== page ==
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Kirby v Health Care Complaints Commission [2021] NSWCA 139

Case summary: Health Care Complaints Act 1993 (NSW) (HCC Act) S4 definition of “disciplinary body”.

Dr. Kirby brought proceedings in the Common Law Division seeking relief by way of judicial review under s69 of the Supreme Court Act 1970 (NSW) and the Court’s supervisory jurisdiction on the grounds that NCAT did not have jurisdiction to deal with the complaint because NCAT is not a “disciplinary body” established under the National Law, and the decision of the Director of Proceedings to exercise the commission’s prosecution functions by referring the complaint to NCAT was ultra vires (beyond the powers) because the Director cannot prosecute a complaint.

The primary judge rejected Dr. Kirby’s jurisdictional challenge finding that the words “establish” and “constitute” are functionally synonymous and although NCAT is established by the Civil and Administrative Tribunal Act 2013 (NSW) when hearing complaints against a registered health practitioner, NCAT is constituted under the National Law, given the special constitution requirements in s165B (2) of the National Law.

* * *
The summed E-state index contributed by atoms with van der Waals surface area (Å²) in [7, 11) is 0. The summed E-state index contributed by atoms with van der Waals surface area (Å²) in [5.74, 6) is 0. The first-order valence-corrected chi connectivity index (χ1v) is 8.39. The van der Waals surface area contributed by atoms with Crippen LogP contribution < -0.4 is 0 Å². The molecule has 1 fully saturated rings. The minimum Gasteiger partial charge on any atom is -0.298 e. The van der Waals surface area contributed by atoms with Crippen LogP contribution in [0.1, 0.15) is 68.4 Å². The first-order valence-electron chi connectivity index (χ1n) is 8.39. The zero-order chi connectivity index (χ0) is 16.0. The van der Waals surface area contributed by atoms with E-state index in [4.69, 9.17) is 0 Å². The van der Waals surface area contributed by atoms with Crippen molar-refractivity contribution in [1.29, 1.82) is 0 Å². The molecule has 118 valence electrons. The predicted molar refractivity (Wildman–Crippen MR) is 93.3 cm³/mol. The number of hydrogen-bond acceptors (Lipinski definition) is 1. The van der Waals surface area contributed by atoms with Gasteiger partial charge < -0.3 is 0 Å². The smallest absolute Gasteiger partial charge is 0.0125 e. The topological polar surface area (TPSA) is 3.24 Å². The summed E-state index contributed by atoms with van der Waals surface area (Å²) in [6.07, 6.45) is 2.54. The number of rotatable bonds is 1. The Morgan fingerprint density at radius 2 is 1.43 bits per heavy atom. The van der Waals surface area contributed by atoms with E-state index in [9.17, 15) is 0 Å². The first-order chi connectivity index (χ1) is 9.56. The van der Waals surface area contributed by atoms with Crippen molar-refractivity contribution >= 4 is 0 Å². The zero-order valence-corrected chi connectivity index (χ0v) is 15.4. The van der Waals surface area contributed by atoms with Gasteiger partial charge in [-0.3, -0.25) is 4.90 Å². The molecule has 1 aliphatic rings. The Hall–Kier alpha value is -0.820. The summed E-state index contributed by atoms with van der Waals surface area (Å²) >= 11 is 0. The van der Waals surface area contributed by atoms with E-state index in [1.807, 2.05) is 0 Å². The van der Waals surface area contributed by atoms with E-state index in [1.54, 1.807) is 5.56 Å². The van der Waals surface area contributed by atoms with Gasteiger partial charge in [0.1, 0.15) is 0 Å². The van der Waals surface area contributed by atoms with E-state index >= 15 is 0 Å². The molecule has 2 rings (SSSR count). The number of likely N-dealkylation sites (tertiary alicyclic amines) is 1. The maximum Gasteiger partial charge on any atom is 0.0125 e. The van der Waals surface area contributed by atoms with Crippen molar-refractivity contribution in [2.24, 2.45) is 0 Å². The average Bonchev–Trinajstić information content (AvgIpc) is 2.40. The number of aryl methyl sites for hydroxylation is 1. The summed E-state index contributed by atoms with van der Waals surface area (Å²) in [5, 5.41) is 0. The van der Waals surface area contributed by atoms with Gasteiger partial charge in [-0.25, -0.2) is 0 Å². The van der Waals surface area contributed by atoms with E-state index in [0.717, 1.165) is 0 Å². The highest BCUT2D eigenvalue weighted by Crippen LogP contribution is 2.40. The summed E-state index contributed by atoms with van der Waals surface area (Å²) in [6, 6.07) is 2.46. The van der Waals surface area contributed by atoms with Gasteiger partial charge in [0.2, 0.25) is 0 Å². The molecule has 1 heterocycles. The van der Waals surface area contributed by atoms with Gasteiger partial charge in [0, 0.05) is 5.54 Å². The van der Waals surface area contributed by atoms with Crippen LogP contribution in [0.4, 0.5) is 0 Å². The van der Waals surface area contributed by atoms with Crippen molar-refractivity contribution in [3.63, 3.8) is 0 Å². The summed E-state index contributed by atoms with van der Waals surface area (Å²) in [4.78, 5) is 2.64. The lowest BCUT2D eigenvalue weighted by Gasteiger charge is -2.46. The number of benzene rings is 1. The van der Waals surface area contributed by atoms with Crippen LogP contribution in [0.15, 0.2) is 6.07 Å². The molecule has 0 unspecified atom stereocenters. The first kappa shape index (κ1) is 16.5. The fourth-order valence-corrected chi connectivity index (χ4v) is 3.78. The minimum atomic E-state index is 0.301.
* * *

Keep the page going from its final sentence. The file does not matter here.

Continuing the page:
The primary judge’s reasoning at [73] s7(1) of the CAT Act unambiguously “establishes” the Tribunal at large: however, it is also the case that the Tribunal, in exercising its function of conducting an inquiry into a complaint made against a health practitioner, is constituted under Div 10 of Pt 8 of the National Law. S165B (1) sets out how the Tribunal is constituted for the purpose of hearing a complaint against a health practitioner.

Costs follow the event per UCPR 2005 r 42.1.

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